Thursday, September 29, 2011

Are We Having Fun Yet? - Mickman Brothers Wreath Fundraiser

When we were kids back in the 1950's & 60's, our parents had a part-time Christmas Wreath Business.  Our dad worked as an aeronautical engineer at Honeywell and our mom was a stay-at-home mother with four wild boys and one nice daughter.  Mom kept the books, contacted customers and answered the phone.  She still works in the wreath business calling on interested fundraising chairpersons!  This year at age 86, she will call over 2000 people!

Some of my earliest memories are of the big truck that would arrive at our house to deliver the bundles of Balsam Boughs (wreath greenery).  It was a Big Truck - especially for young boys.  The driver was a little old, leather-faced man named 'Harry the Horseman'.  We never saw him without a cigarette dangling from his lips and his voice sounded like a goose fart on a muggy morning.

When we were old enough, my dad would schedule Harry to deliver the boughs when my brothers and I arrived home from school.  I was probably about 9 or 10 when this part started.  Climbing up this big old flat-front Mack Truck and throwing bundles of boughs from way up high was something we really looked forward to.  Sometimes the neighborhood kids would come to help with the unloading.  "Are we having fun yet?" was the infamous phrase toward the end of each 5-8 ton load of boughs.  We were always dog-tired, but we made a game out of it and loved jumping around on the big piles of boughs.

The next step was to load my dad's smaller trailer with boughs for distribution to the 'Wreath Makers'; this was called going on 'The Route'.  These Wreath Makers were all stay-at-home moms that made wreaths in their homes to earn extra Christmas money.  There were about 20 Makers that we would make weekend and evening 'Routes' to - dropping off boughs and pick up undecorated wreaths.  There were small groupings of Makers in a few different neighborhoods.  Between Makers, my brother Mark and I would get to ride in the back of the open top trailer lying on the boughs and telling stories.  Yes, we were having fun!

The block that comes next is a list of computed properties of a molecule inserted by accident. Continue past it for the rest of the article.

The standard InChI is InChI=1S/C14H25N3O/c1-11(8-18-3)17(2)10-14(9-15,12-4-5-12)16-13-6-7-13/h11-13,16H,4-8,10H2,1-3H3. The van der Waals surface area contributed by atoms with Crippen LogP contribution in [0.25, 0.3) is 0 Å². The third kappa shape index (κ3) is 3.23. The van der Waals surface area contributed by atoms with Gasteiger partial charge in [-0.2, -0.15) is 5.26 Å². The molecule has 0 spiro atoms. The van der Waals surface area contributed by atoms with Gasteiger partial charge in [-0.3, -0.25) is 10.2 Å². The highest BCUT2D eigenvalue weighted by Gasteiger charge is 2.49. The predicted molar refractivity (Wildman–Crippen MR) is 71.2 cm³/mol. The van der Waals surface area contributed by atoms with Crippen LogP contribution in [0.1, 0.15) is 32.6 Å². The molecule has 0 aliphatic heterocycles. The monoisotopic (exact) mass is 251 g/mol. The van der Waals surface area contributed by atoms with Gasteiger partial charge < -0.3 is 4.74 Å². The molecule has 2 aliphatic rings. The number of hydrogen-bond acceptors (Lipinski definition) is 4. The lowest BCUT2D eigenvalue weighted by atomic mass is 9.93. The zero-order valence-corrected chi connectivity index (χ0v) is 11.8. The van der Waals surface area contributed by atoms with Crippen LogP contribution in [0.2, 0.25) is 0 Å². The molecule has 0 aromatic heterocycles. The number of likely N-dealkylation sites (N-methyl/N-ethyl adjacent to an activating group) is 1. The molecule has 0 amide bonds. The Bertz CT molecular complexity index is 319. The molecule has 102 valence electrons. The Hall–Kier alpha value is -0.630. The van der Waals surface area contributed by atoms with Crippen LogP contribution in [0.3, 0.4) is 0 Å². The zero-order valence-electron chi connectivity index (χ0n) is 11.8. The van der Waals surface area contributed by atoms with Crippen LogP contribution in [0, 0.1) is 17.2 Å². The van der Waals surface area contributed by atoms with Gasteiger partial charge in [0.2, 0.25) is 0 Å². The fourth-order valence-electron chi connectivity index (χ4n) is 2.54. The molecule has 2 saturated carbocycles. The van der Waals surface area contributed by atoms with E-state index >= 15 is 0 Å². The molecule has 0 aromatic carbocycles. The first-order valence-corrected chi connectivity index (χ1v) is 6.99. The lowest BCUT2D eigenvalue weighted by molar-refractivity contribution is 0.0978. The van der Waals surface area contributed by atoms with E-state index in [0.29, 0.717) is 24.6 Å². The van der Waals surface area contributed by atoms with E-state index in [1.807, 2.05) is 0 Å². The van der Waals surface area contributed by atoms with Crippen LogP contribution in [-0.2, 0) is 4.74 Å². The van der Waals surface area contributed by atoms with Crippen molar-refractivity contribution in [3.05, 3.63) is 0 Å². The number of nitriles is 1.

Upon arrival at each Maker's house, our dad would count the wreaths which were in stacks of 4 high, stored on the shady side of the house or garage.  A big Maker could make over 100 wreaths in a week.  After 'the count' dad would go inside to talk to the Maker and sign a 'pick-up slip'.  This wouldn't take long, and while he was busy talking with the lady, my brother and I would unload the specified number of boughs from the trailer and pick up the wreaths.

Picking up the wreaths involved reaching into the center hole with your wrist, grabbing the bottom wreath, picking up the stack of 4 wreaths and putting them on a 2-by-2 (which we called a 'stick').  A full 'stick of wreaths' was 18.  When we were small, my brother and I could only handle one stick at a time; when we were older we could carry 2 sticks between us.

These jobs were always fun until the snow came.  After a snow storm, the boughs would be all ice caked and heavy, and the twine would break if we pulled on it too hard.  Then we had a mess.  And when we picked up the wreaths with a fresh coating of snow on them, our wrists would become ice packed just above our wet, woolen mittens.  We dreaded that part, but what were we supposed to do?  We sure couldn't tell dad we didn't like it, for he would surely tell us that this would toughen us up and give us more character.  My brother and I always agreed that we could do with a little less character and a little warmer accommodations!

Many, many times after a really long, hard Route, dad would stop at the local 'Embers' cafe and buy us each a blueberry sundae.  They used real blueberry syrup and put a lot at the bottom, then ice cream, them blueberries on top with whipped cream.  A bright red cherry topped off this treat and it was always exciting to see the smiling waitress bring our sundaes over to our booth.  My brother and I always looked forward to this treat during which we'd talk over the events of the day on the Route with dad, and laugh and giggle about all the funny things that inevitably occurred.  Dad had a big, easy laugh and he sincerely loved spending this time with us.  I'm sure we were a wet, cold mess among all the 'proper' evening customers that were there for a night out, but I don't remember being bothered by that even one little bit.  I'm sure my dad wasn't bothered either.

'Are we having fun yet?'  I am, I hope you are too!

John S Mickman
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